The ink jet inks desirably have properties that render them suitable for use as printing inks in various types of printers including ink jet printers which utilize piezoelectric print heads. Viscosity is one property of the ink jet inks that may be controlled to produce inks suitable for ink jet printing. If the viscosity of the ink jet inks is too great they will not jet properly. For this reason, the viscosity of the ink jet inks should generally be no more than about 100 centipoise (cps) at 25 C. More generally, it is typically desirable for the ink jet inks to have a viscosity of about 5 to 20 cps at the jetting temperature at which the printing is to take place. This includes embodiments where the ink jet inks have a viscosity of about 8 to 14 cps at the jetting temperature at which the printing is to take place. In some embodiments, the ink jet inks have a viscosity of 8 to 12 cps at the desired jetting temperature. Typical jetting temperatures may range from room temperature (about 25 C.) to elevated temperatures of up to about 80 C. or even higher. Typical elevated jetting temperatures may range from about 50 to 70 C. For example, an ink jet ink may have a viscosity of about 8 to 14 cps at a jetting temperature of 60 C. Alternatively, the ink jet inks may be formulated to have a viscosity of no more than about 75 cps at 25 C. For example, the ink jet inks may have a viscosity of no more than about 50 cps at 25 C. This includes embodiments where the ink jet inks have a considerably lower viscosity at 25 C. For example, in some embodiments, the ink jet inks will have a viscosity of about 5 to 14 cps at 25 C. In other embodiments, the viscosity will be much higher. For example, in some embodiments, the ink jet inks will have a viscosity of about 55 to 65 cps at 25 C.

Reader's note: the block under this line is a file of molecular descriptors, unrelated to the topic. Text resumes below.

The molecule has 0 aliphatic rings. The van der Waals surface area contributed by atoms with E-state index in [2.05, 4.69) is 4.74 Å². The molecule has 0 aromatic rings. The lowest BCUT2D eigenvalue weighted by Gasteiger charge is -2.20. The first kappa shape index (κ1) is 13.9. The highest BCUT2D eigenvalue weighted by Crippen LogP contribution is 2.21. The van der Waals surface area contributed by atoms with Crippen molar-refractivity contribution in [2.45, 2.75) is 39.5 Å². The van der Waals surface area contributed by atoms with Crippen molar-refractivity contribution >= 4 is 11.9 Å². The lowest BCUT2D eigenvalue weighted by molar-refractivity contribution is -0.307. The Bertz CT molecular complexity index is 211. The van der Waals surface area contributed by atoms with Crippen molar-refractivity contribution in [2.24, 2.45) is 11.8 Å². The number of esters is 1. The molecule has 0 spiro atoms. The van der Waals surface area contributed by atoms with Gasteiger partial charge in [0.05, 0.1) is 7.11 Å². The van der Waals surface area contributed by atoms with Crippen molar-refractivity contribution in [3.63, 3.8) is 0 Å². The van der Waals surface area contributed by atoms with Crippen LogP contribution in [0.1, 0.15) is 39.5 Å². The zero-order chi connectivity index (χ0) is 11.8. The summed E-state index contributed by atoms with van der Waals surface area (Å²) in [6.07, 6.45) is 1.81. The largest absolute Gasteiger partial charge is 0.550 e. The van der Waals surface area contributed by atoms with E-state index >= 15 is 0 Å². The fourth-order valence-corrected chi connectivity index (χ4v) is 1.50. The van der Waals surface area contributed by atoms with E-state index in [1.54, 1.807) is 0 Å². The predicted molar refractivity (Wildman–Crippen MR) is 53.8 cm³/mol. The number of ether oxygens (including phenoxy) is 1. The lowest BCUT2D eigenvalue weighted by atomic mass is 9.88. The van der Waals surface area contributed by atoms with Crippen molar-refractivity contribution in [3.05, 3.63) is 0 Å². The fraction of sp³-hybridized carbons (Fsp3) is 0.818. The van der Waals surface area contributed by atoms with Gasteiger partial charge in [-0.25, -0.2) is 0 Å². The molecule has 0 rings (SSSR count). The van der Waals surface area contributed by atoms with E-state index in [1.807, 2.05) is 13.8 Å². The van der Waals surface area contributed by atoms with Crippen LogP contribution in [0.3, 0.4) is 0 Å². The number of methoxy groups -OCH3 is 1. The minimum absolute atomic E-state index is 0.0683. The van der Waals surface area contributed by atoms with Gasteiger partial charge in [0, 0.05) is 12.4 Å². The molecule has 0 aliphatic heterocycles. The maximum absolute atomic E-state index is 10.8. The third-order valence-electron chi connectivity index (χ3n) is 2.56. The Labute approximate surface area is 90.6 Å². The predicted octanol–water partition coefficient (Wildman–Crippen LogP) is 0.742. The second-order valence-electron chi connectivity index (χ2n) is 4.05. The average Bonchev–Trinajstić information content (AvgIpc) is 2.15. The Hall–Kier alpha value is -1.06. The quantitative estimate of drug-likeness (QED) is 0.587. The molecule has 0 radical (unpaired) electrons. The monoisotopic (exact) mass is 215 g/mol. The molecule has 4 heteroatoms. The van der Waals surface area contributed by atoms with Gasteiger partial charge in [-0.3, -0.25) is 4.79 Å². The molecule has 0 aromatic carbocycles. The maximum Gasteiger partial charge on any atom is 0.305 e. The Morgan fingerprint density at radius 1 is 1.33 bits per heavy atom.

The food grade ink jet inks should have viscosity stabilities that allow a reasonable amount of storage time without significant sedimentation. The viscosity stability of the inks may be evaluated by measuring the constancy of viscosity over a period of time. The food grade inks provided herein desirably exhibit a change in viscosity at 25 C. of no more than about 2% after storage at 50 C. over a period of at least 1 week. This includes embodiments where the food grade inks exhibit a change in viscosity at 25 C. of no more than about 3% after storage at 50 C. over a period of at least 3 weeks and further includes embodiments where the food grade inks exhibit a change in viscosity at 25 C. of no more than about 4% after storage at 50 C. over a period of at least 7 weeks. For example, the inks may exhibit a change in viscosity at 25 C. of no more than about 1.5% after storage at 50 C. over a period of at least 1 week, no more than about 2.5% after storage at 50 C. over a period of at least 3 weeks and no more than about 3.5% after storage at 50 C. over a period of at least 7 weeks.

The ink jet inks will typically have surface tensions of about 20 to 60 dynes per centimeter (dynes/cm) at 25 C. This includes embodiments where the ink jet inks have surface tensions of about 25 to 50 dynes/cm at 25 C. and further includes embodiments where the ink jet inks have surface tensions of about 25 to 35 dynes/cm at 25 C.

Once prepared, the food grade ink jet inks may be printed directly onto the surface of an edible substrate using conventional printing equipment such as ink jet printers. Although the ink jet inks provided herein are well suited for printing onto nonporous edible substrates, they can also be used with porous edible substrates. Suitable edible substrates onto which the inks may be printed include, but are not limited to, chocolates, candies, breakfast bars, crackers, waffles, mints, fruit roll ups, chewing gum, biscuits, cereal, taco shells, granola bars, rice cakes, cookies, pie crusts, cakes, including snack cakes, marshmallows, pasta, and bread products.

The ink jet inks are typically prepared in a two-step process. In a first step, an admixture which includes lower food grade alcohol (e.g., butanol), shellac solution (i.e., confectioner's glaze), food grade glycol (e.g., 1,2-propanediol), and food grade pigment (e.g., a food grade lake) is formed. The admixture is subjected to shear for a time-sufficient to disperse the pigment. In a subsequent step, additional food grade lower alcohol (e.g., ethanol), shellac solution and food grade glycol (e.g. 1,2-propanediol) is mixed to form a diluent. The food grade lower alcohol and shellac solution in the diluent may be the same as or different from those in the pigment dispersion. The diluent is then mixed with the pigment dispersion in the proportions necessary to provide an ink jet ink having the desired pigment concentration.